Aims: The paper assesses the lack of healthcare workers, the consequences, and possible solutions.
Materials and methods: Review of existing literature and global health reports.
Results: The 47 countries of sub-Saharan Africa have a critical shortage of healthcare workers, the deficit amounting to 2.4 million doctors and nurses. There are 2 doctors and 11 nursing/midwifery personnel per 10,000 population, compared with 19 doctors and 49 nursing/midwifery personnel per 10,000 for the Americas, and 32 doctors and 78 nursing/midwifery personnel per 10,000 for Europe. And, whereas there are 28 doctors and 87 nurses/midwifery personnel per 10,000 in high income regions of the world, there are only 5 doctors and 11 nurses/ midwifery personnel per 10,000 in low income regions. The shortage of nephrologists in Africa, and especially sub-Saharan Africa, remains a critical issue, with many countries having < 1 nephrologist per million population; some have no nephrologists at all. The USA, UK, Canada and Australia have benefitted considerably from the migration of nurses and doctors over the past half century. Opportunities for training as well as employment have attracted doctors from many countries to these developed countries. Since 2006, new legislation in the UK has limited the inflow of health workers. Developing countries are also beginning to take steps to mitigate the problem of health worker loss and are developing strategies to both train increasing numbers of different cadres of healthcare worker and also to retain those already working in these countries.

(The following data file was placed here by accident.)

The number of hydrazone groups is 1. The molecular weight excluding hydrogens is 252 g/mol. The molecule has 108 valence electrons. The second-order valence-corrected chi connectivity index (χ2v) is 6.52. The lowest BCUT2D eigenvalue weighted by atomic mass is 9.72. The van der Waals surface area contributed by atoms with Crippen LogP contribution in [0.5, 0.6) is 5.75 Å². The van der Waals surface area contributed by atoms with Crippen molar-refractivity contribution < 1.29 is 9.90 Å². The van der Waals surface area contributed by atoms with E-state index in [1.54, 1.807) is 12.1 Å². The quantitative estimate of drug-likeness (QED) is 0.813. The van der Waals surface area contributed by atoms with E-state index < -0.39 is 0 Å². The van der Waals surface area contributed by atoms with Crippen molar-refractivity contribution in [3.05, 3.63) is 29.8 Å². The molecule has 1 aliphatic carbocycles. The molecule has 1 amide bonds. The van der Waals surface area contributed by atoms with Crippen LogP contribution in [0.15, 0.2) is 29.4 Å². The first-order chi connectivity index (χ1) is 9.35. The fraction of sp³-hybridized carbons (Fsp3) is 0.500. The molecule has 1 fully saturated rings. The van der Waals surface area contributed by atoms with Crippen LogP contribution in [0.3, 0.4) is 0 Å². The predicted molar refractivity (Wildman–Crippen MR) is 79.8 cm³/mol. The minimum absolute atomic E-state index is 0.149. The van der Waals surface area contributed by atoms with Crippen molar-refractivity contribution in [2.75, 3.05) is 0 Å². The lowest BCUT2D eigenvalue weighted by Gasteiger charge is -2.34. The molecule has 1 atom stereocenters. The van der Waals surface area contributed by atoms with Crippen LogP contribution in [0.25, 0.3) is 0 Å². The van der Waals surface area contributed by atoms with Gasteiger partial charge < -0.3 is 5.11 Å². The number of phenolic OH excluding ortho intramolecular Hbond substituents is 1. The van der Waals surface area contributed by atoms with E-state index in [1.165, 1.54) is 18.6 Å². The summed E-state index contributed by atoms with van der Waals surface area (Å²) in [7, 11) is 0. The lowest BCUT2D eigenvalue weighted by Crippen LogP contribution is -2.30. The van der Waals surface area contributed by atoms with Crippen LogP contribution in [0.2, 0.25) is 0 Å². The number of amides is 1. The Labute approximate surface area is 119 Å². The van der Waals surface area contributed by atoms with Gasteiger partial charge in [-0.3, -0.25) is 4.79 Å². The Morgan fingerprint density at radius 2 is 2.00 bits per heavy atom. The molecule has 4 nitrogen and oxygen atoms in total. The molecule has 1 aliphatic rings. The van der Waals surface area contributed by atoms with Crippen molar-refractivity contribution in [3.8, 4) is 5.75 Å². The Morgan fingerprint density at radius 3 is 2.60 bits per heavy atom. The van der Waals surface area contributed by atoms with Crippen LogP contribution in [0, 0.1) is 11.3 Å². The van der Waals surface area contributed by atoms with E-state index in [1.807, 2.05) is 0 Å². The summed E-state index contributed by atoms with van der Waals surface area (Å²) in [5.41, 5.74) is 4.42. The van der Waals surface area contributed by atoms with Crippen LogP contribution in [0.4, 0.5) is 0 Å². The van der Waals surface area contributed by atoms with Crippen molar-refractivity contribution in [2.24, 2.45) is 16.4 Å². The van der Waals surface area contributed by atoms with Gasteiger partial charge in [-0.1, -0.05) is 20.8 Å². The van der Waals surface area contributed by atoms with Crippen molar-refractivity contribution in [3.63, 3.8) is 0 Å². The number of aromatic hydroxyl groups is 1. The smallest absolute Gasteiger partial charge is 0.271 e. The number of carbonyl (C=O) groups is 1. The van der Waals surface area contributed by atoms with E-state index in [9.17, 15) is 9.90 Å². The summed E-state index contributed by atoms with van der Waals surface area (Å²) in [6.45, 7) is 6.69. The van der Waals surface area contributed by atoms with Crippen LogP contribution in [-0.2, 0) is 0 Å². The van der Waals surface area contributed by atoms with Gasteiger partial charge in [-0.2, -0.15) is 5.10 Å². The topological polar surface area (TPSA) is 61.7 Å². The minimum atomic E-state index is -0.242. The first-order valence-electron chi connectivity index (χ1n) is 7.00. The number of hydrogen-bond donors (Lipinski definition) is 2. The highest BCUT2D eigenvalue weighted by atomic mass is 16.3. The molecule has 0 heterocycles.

Conclusions: The forces of globalization are tending to increase the worldwide movement of all types of professionals, including those working in health care. It is this lack of health workers in developing countries that has been such a major constraint in limiting progress on initiatives such as the HIV "3 by 5" and Millennium Development Goals. More specifically, lack of resources, both human and financial, in developing countries has hampered nephrology programs both in the detection and prevention of chronic kidney disease and in the ability of doctors, nurses and other nephrological personnel to provide acute/chronic dialysis and transplantation.